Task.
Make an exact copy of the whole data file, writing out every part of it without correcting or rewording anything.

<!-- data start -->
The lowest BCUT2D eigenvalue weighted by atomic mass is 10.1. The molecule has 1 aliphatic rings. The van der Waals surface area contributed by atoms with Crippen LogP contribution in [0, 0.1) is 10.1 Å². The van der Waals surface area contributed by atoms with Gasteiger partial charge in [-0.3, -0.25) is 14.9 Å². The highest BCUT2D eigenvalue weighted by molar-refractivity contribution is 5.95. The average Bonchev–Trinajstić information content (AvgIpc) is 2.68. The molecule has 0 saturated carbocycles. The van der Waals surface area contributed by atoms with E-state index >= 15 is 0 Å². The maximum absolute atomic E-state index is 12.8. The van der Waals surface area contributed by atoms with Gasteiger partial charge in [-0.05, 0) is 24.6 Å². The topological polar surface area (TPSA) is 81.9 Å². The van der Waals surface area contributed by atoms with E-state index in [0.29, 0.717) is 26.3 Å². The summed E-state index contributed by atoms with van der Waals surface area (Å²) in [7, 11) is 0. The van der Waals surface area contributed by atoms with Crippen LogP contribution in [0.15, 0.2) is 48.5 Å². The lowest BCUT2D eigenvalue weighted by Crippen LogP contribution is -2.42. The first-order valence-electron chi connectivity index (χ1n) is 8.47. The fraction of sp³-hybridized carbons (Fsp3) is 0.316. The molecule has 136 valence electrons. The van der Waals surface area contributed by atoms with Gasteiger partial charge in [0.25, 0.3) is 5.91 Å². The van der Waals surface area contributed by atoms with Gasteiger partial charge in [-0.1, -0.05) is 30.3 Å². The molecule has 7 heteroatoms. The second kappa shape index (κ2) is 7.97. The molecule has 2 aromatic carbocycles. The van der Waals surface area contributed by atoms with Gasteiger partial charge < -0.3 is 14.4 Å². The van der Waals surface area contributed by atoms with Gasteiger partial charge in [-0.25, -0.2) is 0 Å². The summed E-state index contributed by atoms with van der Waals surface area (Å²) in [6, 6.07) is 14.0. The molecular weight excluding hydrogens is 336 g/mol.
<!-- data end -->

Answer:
The lowest BCUT2D eigenvalue weighted by atomic mass is 10.1. The molecule has 1 aliphatic rings. The van der Waals surface area contributed by atoms with Crippen LogP contribution in [0, 0.1) is 10.1 Å². The van der Waals surface area contributed by atoms with Gasteiger partial charge in [-0.3, -0.25) is 14.9 Å². The highest BCUT2D eigenvalue weighted by molar-refractivity contribution is 5.95. The average Bonchev–Trinajstić information content (AvgIpc) is 2.68. The molecule has 0 saturated carbocycles. The van der Waals surface area contributed by atoms with E-state index >= 15 is 0 Å². The maximum absolute atomic E-state index is 12.8. The van der Waals surface area contributed by atoms with Gasteiger partial charge in [-0.05, 0) is 24.6 Å². The topological polar surface area (TPSA) is 81.9 Å². The van der Waals surface area contributed by atoms with E-state index in [0.29, 0.717) is 26.3 Å². The summed E-state index contributed by atoms with van der Waals surface area (Å²) in [7, 11) is 0. The van der Waals surface area contributed by atoms with Crippen LogP contribution in [0.15, 0.2) is 48.5 Å². The lowest BCUT2D eigenvalue weighted by Crippen LogP contribution is -2.42. The first-order valence-electron chi connectivity index (χ1n) is 8.47. The fraction of sp³-hybridized carbons (Fsp3) is 0.316. The molecule has 136 valence electrons. The van der Waals surface area contributed by atoms with Gasteiger partial charge in [0.25, 0.3) is 5.91 Å². The van der Waals surface area contributed by atoms with Gasteiger partial charge in [-0.1, -0.05) is 30.3 Å². The molecule has 7 heteroatoms. The second kappa shape index (κ2) is 7.97. The molecule has 2 aromatic carbocycles. The van der Waals surface area contributed by atoms with Gasteiger partial charge < -0.3 is 14.4 Å². The van der Waals surface area contributed by atoms with Gasteiger partial charge in [-0.25, -0.2) is 0 Å². The summed E-state index contributed by atoms with van der Waals surface area (Å²) in [6, 6.07) is 14.0. The molecular weight excluding hydrogens is 336 g/mol.